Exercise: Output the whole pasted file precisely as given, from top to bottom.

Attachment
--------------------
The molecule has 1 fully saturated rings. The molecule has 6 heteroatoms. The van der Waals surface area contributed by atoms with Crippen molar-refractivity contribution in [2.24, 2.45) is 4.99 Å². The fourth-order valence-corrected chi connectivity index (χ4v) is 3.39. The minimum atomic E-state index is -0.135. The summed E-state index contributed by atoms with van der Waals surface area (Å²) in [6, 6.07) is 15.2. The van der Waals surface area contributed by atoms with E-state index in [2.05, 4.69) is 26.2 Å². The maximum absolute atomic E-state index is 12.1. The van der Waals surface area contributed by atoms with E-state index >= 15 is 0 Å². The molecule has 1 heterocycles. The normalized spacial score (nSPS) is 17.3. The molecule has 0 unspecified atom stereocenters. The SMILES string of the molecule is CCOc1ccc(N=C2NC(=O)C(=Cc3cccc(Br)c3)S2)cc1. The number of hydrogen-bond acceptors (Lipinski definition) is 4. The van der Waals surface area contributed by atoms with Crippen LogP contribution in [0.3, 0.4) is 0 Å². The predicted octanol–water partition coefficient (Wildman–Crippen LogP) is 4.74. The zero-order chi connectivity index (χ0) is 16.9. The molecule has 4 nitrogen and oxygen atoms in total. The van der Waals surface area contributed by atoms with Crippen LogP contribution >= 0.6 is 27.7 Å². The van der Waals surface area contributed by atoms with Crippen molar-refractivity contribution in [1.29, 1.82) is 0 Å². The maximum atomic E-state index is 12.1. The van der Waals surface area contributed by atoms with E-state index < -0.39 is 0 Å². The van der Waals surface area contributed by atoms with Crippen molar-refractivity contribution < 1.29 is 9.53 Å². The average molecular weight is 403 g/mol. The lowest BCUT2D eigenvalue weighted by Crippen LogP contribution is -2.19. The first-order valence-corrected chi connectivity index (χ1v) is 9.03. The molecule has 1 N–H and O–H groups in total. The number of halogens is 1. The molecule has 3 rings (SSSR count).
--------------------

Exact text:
The molecule has 1 fully saturated rings. The molecule has 6 heteroatoms. The van der Waals surface area contributed by atoms with Crippen molar-refractivity contribution in [2.24, 2.45) is 4.99 Å². The fourth-order valence-corrected chi connectivity index (χ4v) is 3.39. The minimum atomic E-state index is -0.135. The summed E-state index contributed by atoms with van der Waals surface area (Å²) in [6, 6.07) is 15.2. The van der Waals surface area contributed by atoms with E-state index in [2.05, 4.69) is 26.2 Å². The maximum absolute atomic E-state index is 12.1. The van der Waals surface area contributed by atoms with E-state index >= 15 is 0 Å². The molecule has 1 heterocycles. The normalized spacial score (nSPS) is 17.3. The molecule has 0 unspecified atom stereocenters. The SMILES string of the molecule is CCOc1ccc(N=C2NC(=O)C(=Cc3cccc(Br)c3)S2)cc1. The number of hydrogen-bond acceptors (Lipinski definition) is 4. The van der Waals surface area contributed by atoms with Crippen LogP contribution in [0.3, 0.4) is 0 Å². The predicted octanol–water partition coefficient (Wildman–Crippen LogP) is 4.74. The zero-order chi connectivity index (χ0) is 16.9. The molecule has 4 nitrogen and oxygen atoms in total. The van der Waals surface area contributed by atoms with Crippen LogP contribution >= 0.6 is 27.7 Å². The van der Waals surface area contributed by atoms with Crippen molar-refractivity contribution in [1.29, 1.82) is 0 Å². The maximum atomic E-state index is 12.1. The van der Waals surface area contributed by atoms with E-state index < -0.39 is 0 Å². The van der Waals surface area contributed by atoms with Crippen molar-refractivity contribution < 1.29 is 9.53 Å². The average molecular weight is 403 g/mol. The lowest BCUT2D eigenvalue weighted by Crippen LogP contribution is -2.19. The first-order valence-corrected chi connectivity index (χ1v) is 9.03. The molecule has 1 N–H and O–H groups in total. The number of halogens is 1. The molecule has 3 rings (SSSR count).